Silicon Valley scooter startup Bird bet big on Paris and lost to rivals. Insiders are betting on consolidation.
Electric scooter unicorn Bird lost tender processes to run scooter rentals in two key European cities: Paris and Lyon. Bird has raised more than $600 million to date, but its growth has been complicated by the emergence of copycat rivals, the coronavirus, and regulators limiting the number of scooter operators in their cities. The loss of Paris is a major setback for the company in Europe, and if rivals continue to win tender processes in other cities, Bird may be forced to buy its way to victory. "Consolidation through M&A is the only path forward in the industry," former Lime executive Noa Khamallah said. "I expect investors to back Bird on M&A but they need to be on the ground in key markets." Visit Business Insider's homepage for more stories.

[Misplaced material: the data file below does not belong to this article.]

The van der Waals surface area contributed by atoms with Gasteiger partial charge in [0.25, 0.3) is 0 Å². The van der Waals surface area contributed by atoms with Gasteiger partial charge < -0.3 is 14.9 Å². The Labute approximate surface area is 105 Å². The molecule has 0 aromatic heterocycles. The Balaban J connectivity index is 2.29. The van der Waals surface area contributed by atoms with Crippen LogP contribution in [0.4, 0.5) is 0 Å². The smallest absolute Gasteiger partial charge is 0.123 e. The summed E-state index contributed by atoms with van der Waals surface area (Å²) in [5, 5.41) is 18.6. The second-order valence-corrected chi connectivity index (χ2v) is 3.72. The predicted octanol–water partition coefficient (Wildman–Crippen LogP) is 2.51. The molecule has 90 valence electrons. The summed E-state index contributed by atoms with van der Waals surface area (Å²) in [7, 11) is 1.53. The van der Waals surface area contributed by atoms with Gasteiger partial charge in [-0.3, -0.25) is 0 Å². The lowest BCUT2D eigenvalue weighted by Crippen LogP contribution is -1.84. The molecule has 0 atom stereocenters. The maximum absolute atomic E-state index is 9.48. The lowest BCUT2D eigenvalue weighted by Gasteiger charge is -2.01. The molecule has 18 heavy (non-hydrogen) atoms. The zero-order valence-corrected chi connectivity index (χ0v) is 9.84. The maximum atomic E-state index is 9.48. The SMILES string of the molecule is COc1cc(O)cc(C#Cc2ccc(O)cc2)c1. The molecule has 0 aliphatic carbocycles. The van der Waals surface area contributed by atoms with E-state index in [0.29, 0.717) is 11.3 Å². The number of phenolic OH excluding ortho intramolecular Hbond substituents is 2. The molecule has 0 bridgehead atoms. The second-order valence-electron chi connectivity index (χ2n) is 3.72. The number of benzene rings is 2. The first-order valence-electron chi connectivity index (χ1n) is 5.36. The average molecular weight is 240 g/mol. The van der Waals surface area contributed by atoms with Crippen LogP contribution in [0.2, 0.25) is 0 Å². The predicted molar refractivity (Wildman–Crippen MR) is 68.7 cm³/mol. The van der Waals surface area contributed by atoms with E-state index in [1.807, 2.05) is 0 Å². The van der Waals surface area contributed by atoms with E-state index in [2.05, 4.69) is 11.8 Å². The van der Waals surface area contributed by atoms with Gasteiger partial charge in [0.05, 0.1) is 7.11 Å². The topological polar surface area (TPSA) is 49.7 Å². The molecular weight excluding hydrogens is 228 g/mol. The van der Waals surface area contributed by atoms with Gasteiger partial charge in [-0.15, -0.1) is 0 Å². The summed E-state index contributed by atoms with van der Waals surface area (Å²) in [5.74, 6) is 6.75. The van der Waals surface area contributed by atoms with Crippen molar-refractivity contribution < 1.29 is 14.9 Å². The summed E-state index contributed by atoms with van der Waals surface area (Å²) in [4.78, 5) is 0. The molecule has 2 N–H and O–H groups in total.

In July 2019, Bird CEO Travis VanderZanden visited Paris and announced the electric scooter company could bring 1,000 jobs to the French capital. VanderZanden stated at the time that the Santa Monica-based startup would make Paris its "second home." The startup had been operating in Paris since 2018, and Bird executive Patrick Studener said at the time that Paris and France more broadly were key markets for the company. Their ebullience was understandable. Bird had raised $418 million in venture capital and was about to hit a $2.5 billion valuation. It was primed to dominate the emerging electric scooter market, just as Uber had created and dominated the ride hailing market. VanderZanden himself previously been a growth exec at Uber and his new company was borrowing many of his old employer's tactics. But a year on, Bird has been booted from its "second home." Industry sources say it may be forced to acquire one or several of its rivals to try and bolster market share. Bird lost tender processes in the French cities of Paris and Lyon within the space of a few months in 2020 Like other parts of the economy, Bird's business has been badly impacted by the coronavirus, and the company has laid off hundreds of staff. It halted operations in six US cities as well as 21 European markets, including Barcelona, Berlin, Munich, and Paris in response to the virus. As VanderZanden made his remarks last summer, Paris authorities simultaneously decided that the chaos caused by the 12 different scooter operators renting out vehicles on its streets needed to be curbed. The city announced a tender process to allow just three companies to operate rentals. In late July, Business Insider revealed that Bird had lost the tender to its rivals Lime, Tier, and Dott. It was a setback, given Paris is the gateway for US scooter companies into Europe. "Paris is the Valhalla of mobility," Noa Khamallah, a former executive at Lime and Voi and now senior vice president and cofounder at scooter charging startup Charge, told Business Insider. "It's the number one European market for micro-mobility with the most trips per vehicle and the most revenue, now the city is also widening bike lanes and reducing car traffic." Traditionally, London would be the first key European market for any US startup looking to expand onto the continent. But until very recently, the UK has been a no-go zone for electric scooters thanks to draconian laws banning them from public streets and pavements. One former Bird employee in Europe, who wished to remain anonymous, told Business Insider that "Paris was Bird's number one target in Europe and [it] had always fixated on the continent's most lucrative market." Bird declined to comment but a source close to the company admitted that the decision was a disappointment for the startup. Paris alone, with its 5,000 scooters, won't make or break the company but the failure was hard to take. Another sore loss, after pouring serious resource into Paris, was the Lyon tender process. Lyon announced on July 31 that two smaller European rivals to Bird, Dott and Tier, had won its tender process. "The loss in Paris hurts a bit yes, but add Lyon on top of that and it puts Bird in a tough spot versus Lime, they operate in the same markets and now Lime has an advantage," Charge's Khamallah said. Bird may need to strengthen its presence through acquisitions Bird still has a strong presence on the continent, and can boast a victory over its rivals as the only scooter operator to be running a scheme in London. It also won a tender to operate in the French city of Marseille in October. Still, other cities will hold tender processes — such as Rome and Amsterdam — and the results from France suggest Bird's arsenal of cash may not be that much help in the lobbying process. In just three years since founding, US companies Bird and Lime have raised $623 million and $925 million respectively while smaller, newer European competitors Tier and Voi have raised $131 million and $168 million each, per Crunchbase. "Consolidation through M&A is the only path forward in the industry," Khamallah said. "I expect investors to back Bird on M&A but they need to be on the ground in key markets." Bird declined to comment on possible acquisitions. One possible option could be to attempt to buy one of the European competitors who won in Paris. Uber-backed Lime is off the table, but a move for Dott or Tier is more likely. Bird declined to comment on potential acquisitions and a company source indicated a move was not currently on the table. Bird has form, having bought European company Circ for an undisclosed fee in January 2020. Paul Asel, managing partner at NGP Capital and an investor in Lime, previously told Business Insider that Paris' decision to limit operator numbers would likely set the stage for only two or three companies operating in Europe going forward. It might be one way to put Bird's fundraising to good use.SEE ALSO: Swedish e-scooter startup Voi wins exclusive rights to operate in 2 UK markets, edging ahead of rivals Join the conversation about this story » NOW WATCH: A cleaning expert reveals her 3-step method for cleaning your entire home quickly